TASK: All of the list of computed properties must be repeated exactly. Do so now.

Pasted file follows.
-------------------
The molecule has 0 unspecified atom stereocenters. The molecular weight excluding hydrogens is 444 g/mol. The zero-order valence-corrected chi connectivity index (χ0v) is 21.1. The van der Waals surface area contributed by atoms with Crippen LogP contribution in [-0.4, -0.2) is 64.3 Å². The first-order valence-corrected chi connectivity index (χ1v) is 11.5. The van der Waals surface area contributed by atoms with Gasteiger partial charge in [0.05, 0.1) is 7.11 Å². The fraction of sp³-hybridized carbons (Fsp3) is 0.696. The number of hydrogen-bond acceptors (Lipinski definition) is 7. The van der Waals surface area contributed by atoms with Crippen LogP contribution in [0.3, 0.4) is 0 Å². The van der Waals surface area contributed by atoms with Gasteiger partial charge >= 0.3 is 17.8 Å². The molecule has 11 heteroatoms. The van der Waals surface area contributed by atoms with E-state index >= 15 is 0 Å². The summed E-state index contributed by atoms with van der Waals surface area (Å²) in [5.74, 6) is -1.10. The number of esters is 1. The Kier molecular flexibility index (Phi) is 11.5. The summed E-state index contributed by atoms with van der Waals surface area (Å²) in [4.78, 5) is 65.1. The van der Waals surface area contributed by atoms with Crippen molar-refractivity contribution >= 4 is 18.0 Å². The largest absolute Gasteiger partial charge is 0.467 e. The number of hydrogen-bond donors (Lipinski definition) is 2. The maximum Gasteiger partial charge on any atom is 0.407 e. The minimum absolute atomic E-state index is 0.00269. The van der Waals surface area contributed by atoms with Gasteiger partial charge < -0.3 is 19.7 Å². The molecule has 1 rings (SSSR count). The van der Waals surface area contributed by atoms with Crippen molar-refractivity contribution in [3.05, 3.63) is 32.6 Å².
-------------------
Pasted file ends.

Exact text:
The molecule has 0 unspecified atom stereocenters. The molecular weight excluding hydrogens is 444 g/mol. The zero-order valence-corrected chi connectivity index (χ0v) is 21.1. The van der Waals surface area contributed by atoms with Crippen LogP contribution in [-0.4, -0.2) is 64.3 Å². The first-order valence-corrected chi connectivity index (χ1v) is 11.5. The van der Waals surface area contributed by atoms with Gasteiger partial charge in [0.05, 0.1) is 7.11 Å². The fraction of sp³-hybridized carbons (Fsp3) is 0.696. The number of hydrogen-bond acceptors (Lipinski definition) is 7. The van der Waals surface area contributed by atoms with Crippen LogP contribution in [0.3, 0.4) is 0 Å². The van der Waals surface area contributed by atoms with Gasteiger partial charge >= 0.3 is 17.8 Å². The molecule has 11 heteroatoms. The van der Waals surface area contributed by atoms with E-state index >= 15 is 0 Å². The summed E-state index contributed by atoms with van der Waals surface area (Å²) in [5.74, 6) is -1.10. The number of esters is 1. The Kier molecular flexibility index (Phi) is 11.5. The summed E-state index contributed by atoms with van der Waals surface area (Å²) in [4.78, 5) is 65.1. The van der Waals surface area contributed by atoms with Crippen molar-refractivity contribution >= 4 is 18.0 Å². The largest absolute Gasteiger partial charge is 0.467 e. The number of hydrogen-bond donors (Lipinski definition) is 2. The maximum Gasteiger partial charge on any atom is 0.407 e. The minimum absolute atomic E-state index is 0.00269. The van der Waals surface area contributed by atoms with Gasteiger partial charge < -0.3 is 19.7 Å². The molecule has 1 rings (SSSR count). The van der Waals surface area contributed by atoms with Crippen molar-refractivity contribution in [3.05, 3.63) is 32.6 Å².